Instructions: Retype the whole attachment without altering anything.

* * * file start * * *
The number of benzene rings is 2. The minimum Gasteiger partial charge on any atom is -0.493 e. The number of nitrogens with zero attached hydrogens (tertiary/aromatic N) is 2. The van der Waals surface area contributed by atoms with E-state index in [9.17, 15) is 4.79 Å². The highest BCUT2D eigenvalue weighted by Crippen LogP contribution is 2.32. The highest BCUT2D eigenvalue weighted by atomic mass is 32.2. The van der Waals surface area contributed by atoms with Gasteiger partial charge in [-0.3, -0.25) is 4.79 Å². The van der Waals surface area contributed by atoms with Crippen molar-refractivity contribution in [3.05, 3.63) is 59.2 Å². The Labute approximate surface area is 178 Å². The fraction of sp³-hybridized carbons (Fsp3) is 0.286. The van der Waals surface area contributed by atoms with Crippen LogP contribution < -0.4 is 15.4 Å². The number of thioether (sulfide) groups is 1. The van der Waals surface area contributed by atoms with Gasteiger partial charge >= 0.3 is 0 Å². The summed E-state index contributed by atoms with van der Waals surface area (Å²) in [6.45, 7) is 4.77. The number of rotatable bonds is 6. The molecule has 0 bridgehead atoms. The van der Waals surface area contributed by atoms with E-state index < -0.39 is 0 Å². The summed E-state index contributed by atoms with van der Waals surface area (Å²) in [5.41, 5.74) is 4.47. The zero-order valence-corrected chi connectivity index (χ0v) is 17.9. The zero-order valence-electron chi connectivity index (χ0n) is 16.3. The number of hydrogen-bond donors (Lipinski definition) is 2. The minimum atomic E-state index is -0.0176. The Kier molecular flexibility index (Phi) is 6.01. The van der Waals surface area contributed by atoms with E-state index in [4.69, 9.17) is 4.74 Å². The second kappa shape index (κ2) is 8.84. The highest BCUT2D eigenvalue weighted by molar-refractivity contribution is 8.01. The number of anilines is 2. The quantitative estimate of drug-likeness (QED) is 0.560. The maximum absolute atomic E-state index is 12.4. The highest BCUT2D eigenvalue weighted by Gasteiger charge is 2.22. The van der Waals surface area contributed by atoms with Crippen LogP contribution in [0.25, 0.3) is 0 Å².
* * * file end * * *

The number of benzene rings is 2. The minimum Gasteiger partial charge on any atom is -0.493 e. The number of nitrogens with zero attached hydrogens (tertiary/aromatic N) is 2. The van der Waals surface area contributed by atoms with E-state index in [9.17, 15) is 4.79 Å². The highest BCUT2D eigenvalue weighted by Crippen LogP contribution is 2.32. The highest BCUT2D eigenvalue weighted by atomic mass is 32.2. The van der Waals surface area contributed by atoms with Gasteiger partial charge in [-0.3, -0.25) is 4.79 Å². The van der Waals surface area contributed by atoms with Crippen molar-refractivity contribution in [3.05, 3.63) is 59.2 Å². The Labute approximate surface area is 178 Å². The fraction of sp³-hybridized carbons (Fsp3) is 0.286. The van der Waals surface area contributed by atoms with Crippen LogP contribution < -0.4 is 15.4 Å². The number of thioether (sulfide) groups is 1. The van der Waals surface area contributed by atoms with Gasteiger partial charge >= 0.3 is 0 Å². The summed E-state index contributed by atoms with van der Waals surface area (Å²) in [6.45, 7) is 4.77. The number of rotatable bonds is 6. The molecule has 0 bridgehead atoms. The van der Waals surface area contributed by atoms with E-state index < -0.39 is 0 Å². The summed E-state index contributed by atoms with van der Waals surface area (Å²) in [5.41, 5.74) is 4.47. The zero-order valence-corrected chi connectivity index (χ0v) is 17.9. The zero-order valence-electron chi connectivity index (χ0n) is 16.3. The number of hydrogen-bond donors (Lipinski definition) is 2. The minimum atomic E-state index is -0.0176. The Kier molecular flexibility index (Phi) is 6.01. The van der Waals surface area contributed by atoms with E-state index in [4.69, 9.17) is 4.74 Å². The second kappa shape index (κ2) is 8.84. The highest BCUT2D eigenvalue weighted by molar-refractivity contribution is 8.01. The number of anilines is 2. The quantitative estimate of drug-likeness (QED) is 0.560. The maximum absolute atomic E-state index is 12.4. The highest BCUT2D eigenvalue weighted by Gasteiger charge is 2.22. The van der Waals surface area contributed by atoms with Crippen LogP contribution in [0.25, 0.3) is 0 Å².